I've dug out my spreadsheet in which I decided volume wasn't as good as the later area method I outlined for CT Area, I've updated it. The linear best fit to a scatter plot of Volume at daily maximum, and CT Area at daily minimum gives an equation:

MinArea = 0.2387*MaxVolume -2.3484.

R2 = 0.8003.

In reality a power function is more likely, but a linear fit probably works OK for this year and as Andrew is working with linear (ax +b) form equations I'll follow suit.

I've used the above equation to calculate a projected area for each year based on the actual volume at maximum. I've then worked out the difference between the two figures for each year - the error. The largest errors are +0.653M km^2 and -0.989M km^2. Which is why I concluded that this method wasn't as good as using CT Area on June 20th.

Andrew's method is different from this, so the stats and performance will be different.

Andrew,

2006 is an outlier, at -2.3 sigma, but any practical prediction system will always encounter outliers. In any case the method I use is adapted for the post 2007 period, which exhibits greater summer losses, as I outlined in my recent blog post I suspect this is due to ice state causing greater melt.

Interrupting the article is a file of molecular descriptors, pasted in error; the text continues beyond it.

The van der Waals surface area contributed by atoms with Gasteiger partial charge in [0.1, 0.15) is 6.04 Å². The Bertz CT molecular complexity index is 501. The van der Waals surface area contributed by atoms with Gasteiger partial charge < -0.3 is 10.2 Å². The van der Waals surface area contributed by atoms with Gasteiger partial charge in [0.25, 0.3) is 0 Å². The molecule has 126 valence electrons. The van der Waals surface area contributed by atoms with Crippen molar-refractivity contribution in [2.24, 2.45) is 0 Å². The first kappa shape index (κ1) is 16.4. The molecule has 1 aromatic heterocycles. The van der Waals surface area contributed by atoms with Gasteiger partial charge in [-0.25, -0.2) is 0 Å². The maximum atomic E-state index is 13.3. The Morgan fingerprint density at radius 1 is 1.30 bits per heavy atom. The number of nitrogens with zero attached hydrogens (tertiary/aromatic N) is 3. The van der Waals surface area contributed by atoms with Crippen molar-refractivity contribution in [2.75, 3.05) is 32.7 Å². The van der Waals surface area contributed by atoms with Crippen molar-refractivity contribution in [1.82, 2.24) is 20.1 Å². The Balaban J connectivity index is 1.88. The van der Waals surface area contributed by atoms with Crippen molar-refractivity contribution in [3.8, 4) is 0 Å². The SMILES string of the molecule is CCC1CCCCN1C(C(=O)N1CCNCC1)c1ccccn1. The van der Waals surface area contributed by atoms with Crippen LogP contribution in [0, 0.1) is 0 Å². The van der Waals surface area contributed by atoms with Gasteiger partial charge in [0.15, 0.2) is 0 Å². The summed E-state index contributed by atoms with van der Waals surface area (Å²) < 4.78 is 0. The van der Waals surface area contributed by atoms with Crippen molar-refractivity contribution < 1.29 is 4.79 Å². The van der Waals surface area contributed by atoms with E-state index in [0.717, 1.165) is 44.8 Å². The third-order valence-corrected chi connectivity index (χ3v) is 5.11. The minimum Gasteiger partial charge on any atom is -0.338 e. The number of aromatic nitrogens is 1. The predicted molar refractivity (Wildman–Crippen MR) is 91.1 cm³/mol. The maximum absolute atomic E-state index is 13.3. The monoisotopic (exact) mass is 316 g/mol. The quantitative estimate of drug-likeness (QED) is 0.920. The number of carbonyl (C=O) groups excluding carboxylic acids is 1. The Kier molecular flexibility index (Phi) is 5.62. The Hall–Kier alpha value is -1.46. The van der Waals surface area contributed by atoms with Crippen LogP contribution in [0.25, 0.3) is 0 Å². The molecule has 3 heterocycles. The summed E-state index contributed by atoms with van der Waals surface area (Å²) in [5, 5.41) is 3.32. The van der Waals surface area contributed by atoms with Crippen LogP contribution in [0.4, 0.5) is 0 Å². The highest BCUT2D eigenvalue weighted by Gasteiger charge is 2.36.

The idea of substantial predictability based on winter volume excites me because I have been saying for some time that extent and area are sideshows with volume being the key issue. Such predictability would fit into that framework very neatly.

Have you considered that in using the total volume for your regression you're introducing noise due to ice volume outside the Arctic Ocean which plays no part in the state at minimum? You might want to try using the volume within the Arctic Ocean at maximum, I've got regional volume, using Cryosphere Today's regions, worked out here:

http://dosbat.blogspot.co.uk/2013/12/regional-piomas-volume-data.htmlSee under 'The Data', that data is derived from PIOMAS gridded data, which is monthly, however it was pointed out to me last year that using daily values might be a further source of noise, so using monthly averages might be of use.

I've just redone the method I outlined above using Arctic Ocean, Greenland Sea and CAA total April Volume, the std dev drops from 0.371 to 0.358, but there are still large outliers, the range is from -0.92 to 0.565M km^2. Not a great gain but your method may benefit.